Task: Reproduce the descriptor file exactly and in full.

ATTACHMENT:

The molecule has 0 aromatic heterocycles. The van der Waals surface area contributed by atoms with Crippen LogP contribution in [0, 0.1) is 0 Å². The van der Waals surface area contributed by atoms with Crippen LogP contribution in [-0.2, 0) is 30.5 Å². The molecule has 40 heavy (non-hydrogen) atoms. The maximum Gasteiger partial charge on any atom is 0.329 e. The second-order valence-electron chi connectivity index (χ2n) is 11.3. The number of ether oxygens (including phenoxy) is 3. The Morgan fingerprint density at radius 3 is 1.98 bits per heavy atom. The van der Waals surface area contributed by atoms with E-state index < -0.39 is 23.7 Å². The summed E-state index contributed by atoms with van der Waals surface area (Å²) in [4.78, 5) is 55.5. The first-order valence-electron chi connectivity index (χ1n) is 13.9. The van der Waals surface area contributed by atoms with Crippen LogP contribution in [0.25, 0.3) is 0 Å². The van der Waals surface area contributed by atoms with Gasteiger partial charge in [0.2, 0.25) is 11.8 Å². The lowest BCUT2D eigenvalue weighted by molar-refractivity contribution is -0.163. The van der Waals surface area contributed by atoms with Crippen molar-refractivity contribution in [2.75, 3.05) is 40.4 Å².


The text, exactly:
The molecule has 0 aromatic heterocycles. The van der Waals surface area contributed by atoms with Crippen LogP contribution in [0, 0.1) is 0 Å². The van der Waals surface area contributed by atoms with Crippen LogP contribution in [-0.2, 0) is 30.5 Å². The molecule has 40 heavy (non-hydrogen) atoms. The maximum Gasteiger partial charge on any atom is 0.329 e. The second-order valence-electron chi connectivity index (χ2n) is 11.3. The number of ether oxygens (including phenoxy) is 3. The Morgan fingerprint density at radius 3 is 1.98 bits per heavy atom. The van der Waals surface area contributed by atoms with E-state index < -0.39 is 23.7 Å². The summed E-state index contributed by atoms with van der Waals surface area (Å²) in [4.78, 5) is 55.5. The first-order valence-electron chi connectivity index (χ1n) is 13.9. The van der Waals surface area contributed by atoms with Crippen LogP contribution in [0.25, 0.3) is 0 Å². The van der Waals surface area contributed by atoms with Gasteiger partial charge in [0.2, 0.25) is 11.8 Å². The lowest BCUT2D eigenvalue weighted by molar-refractivity contribution is -0.163. The van der Waals surface area contributed by atoms with Crippen molar-refractivity contribution in [2.75, 3.05) is 40.4 Å².